I agree with the comments about Obama's making his own bed, but I think they are somewhat irrelevant. Absent fraud, each vote needs to be counted as is. I am not for a revote on the same principle. The people have spoken. Count their votes.

    Obama's formula (5.00 / 0) (#133)
    by Andy08 on Sat Apr 05, 2008 at 11:06:15 AM EST
    Vote stealing + disenfranchisement  + caucus
    cheating  = Obama's strategy to win  

    sorry, I just don't agree that it constitutes (none / 0) (#181)
    by PastorAgnostic on Sat Apr 05, 2008 at 01:54:31 PM EST

    Coming from Chicago, trust me, we KNOW what cheating entails in elections.


    Do you know or have read what happened (none / 0) (#186)
    by Andy08 on Sat Apr 05, 2008 at 02:14:59 PM EST
    at the Texas caucuses; that was caucus cheating indeed.  That you have a different type of cheating in Chicago doesn't mean it is the only form of cheating.

    I followed the stories, but frankly, (none / 0) (#192)
    by PastorAgnostic on Sat Apr 05, 2008 at 02:48:47 PM EST
    the whole idea of caucamary or primacus, or whatever they call that hybrid left me with the idea of "DUH!"

    To the extent that I think that the whole idea of supper-based delegate life forms are filled with artificial flavor, empty calories and pesticide-based post chewed food byproducts, I can easily compare the Super Delegate cistern with the Texas contraption - and conclude that  both suck.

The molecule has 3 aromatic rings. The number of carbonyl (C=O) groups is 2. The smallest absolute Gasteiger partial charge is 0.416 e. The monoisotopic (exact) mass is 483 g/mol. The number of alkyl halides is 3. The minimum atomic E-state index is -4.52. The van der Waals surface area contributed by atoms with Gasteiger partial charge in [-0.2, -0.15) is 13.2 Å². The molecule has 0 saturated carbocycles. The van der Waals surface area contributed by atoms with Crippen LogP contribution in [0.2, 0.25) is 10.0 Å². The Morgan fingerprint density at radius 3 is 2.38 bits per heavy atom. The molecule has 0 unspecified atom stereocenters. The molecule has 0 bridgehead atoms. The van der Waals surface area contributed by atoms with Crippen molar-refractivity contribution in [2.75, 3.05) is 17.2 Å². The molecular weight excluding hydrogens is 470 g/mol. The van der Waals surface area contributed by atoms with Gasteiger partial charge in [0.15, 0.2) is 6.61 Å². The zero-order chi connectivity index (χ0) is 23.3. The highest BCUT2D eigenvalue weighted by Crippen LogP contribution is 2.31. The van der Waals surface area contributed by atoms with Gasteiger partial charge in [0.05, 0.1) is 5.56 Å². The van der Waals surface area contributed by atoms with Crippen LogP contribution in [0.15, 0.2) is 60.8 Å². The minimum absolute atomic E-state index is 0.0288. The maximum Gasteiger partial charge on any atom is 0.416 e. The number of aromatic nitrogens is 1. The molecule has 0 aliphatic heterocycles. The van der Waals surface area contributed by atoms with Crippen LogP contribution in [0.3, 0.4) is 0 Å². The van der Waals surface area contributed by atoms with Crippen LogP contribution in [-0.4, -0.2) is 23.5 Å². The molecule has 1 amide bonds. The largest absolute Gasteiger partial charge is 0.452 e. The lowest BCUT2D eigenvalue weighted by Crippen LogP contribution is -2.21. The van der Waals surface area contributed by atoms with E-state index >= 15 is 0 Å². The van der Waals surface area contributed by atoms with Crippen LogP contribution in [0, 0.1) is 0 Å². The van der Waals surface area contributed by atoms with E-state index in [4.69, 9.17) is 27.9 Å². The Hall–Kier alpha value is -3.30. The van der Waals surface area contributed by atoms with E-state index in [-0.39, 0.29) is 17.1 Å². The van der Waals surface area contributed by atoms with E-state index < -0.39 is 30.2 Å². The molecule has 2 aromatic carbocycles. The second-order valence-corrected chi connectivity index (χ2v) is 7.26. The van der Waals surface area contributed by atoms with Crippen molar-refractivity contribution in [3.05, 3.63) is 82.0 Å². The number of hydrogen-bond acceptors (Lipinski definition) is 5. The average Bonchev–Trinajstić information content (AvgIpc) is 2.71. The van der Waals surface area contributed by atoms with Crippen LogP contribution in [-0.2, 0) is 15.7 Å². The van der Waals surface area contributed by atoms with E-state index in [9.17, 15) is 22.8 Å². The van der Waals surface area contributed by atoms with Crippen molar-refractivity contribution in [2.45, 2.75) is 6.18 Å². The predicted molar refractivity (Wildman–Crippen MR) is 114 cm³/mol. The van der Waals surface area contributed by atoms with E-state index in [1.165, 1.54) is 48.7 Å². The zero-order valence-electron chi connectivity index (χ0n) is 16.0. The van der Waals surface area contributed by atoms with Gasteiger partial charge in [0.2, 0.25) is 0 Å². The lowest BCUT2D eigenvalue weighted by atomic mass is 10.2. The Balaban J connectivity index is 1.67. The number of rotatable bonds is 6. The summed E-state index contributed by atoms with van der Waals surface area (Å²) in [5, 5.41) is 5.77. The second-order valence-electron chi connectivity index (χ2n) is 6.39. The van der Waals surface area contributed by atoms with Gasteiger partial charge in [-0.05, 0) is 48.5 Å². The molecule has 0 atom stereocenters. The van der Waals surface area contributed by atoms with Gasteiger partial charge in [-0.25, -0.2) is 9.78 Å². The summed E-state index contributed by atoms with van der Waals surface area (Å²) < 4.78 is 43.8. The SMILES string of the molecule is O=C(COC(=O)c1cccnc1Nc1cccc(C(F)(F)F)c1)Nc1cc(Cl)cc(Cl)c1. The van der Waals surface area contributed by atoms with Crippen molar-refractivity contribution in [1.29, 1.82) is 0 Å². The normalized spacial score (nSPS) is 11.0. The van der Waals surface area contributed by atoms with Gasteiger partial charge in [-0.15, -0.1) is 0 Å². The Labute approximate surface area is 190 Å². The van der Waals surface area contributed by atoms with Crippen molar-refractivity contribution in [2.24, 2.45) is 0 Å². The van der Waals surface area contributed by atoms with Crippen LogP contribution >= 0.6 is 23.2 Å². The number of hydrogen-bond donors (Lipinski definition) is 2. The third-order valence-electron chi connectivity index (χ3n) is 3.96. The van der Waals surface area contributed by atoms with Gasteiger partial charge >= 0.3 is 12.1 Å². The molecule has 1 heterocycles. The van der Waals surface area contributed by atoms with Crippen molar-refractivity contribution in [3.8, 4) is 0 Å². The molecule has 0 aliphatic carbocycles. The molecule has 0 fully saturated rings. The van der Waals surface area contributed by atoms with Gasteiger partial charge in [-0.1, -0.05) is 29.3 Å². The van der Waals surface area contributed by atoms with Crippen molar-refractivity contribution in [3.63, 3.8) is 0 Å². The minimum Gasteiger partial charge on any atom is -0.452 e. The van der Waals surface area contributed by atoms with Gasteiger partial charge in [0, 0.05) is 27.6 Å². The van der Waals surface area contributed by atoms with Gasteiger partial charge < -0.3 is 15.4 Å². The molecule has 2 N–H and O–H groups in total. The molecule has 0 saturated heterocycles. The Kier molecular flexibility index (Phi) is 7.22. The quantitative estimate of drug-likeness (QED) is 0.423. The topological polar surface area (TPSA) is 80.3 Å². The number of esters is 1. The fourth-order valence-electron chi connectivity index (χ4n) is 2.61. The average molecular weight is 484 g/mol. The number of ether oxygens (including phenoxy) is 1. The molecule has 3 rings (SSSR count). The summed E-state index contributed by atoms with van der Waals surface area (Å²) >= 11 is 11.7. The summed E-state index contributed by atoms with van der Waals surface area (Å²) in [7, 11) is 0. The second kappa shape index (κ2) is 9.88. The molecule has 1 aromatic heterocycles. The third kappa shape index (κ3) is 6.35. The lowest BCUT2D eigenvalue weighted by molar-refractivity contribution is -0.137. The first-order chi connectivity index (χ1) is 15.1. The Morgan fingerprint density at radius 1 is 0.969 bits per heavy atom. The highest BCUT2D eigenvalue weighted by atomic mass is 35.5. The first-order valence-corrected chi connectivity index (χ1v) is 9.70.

My solution. Trash the whole program. Start from scratch.
    have 4 or 5 regional dates. Period. One month apart. A steady mix of small and large states. No lobbyist money. No corporate money. No industry money.

    This is the DEMOCRATIC PARTY, not corporate, Inc.


    This is called a negotiation everyone is calling (1.00 / 0) (#19)
    by voterin2008 on Sat Apr 05, 2008 at 02:21:50 AM EST
    for the situation to be resolved.  Your arguement is based souly on election results that where outside the bi-laws and hence forth not valid.  Either have a revote which the state legislature stopped or find an equitable way to seat the delegates.  The arguement is borderline ridiculous, now instead of being mad or angry because you don't feel your candidate will get the delegates she needs have her negotiate a counter offer.  By extending this offer regardless of your perspective he is trying to resolve the issue.

    Too call this vote stealing is tantamount liable.  Be careful with your disenfranchise arguements as well.  Threads here are based on superdelegates over turning the candidate with a majority of votes.  Not counting caucus states.  The arguement could be made that Clintons remaining campaign chances are structured on the disenfranchisement of a majority of Americans.  I know the arguement this isn't disenfranchisement it's in the rules. Which is funny because when it comes to rules you certainly don't consider them in dealing with Michigan, Florida or caucuses.  Selectivly accepting or not accepting rules strictly on a candidates best interests is not a worthy or just cause.

    I like TalkLeft but it's become almost comical.

    Either way the jury is almost out on this one and something tells me they won't be deliberating for long.

    When your first negotiating position is (5.00 / 7) (#21)
    by MarkL on Sat Apr 05, 2008 at 02:28:53 AM EST
    "let me cheat", that's not very good.

    How is it cheating? (none / 0) (#22)
    by voterin2008 on Sat Apr 05, 2008 at 02:38:50 AM EST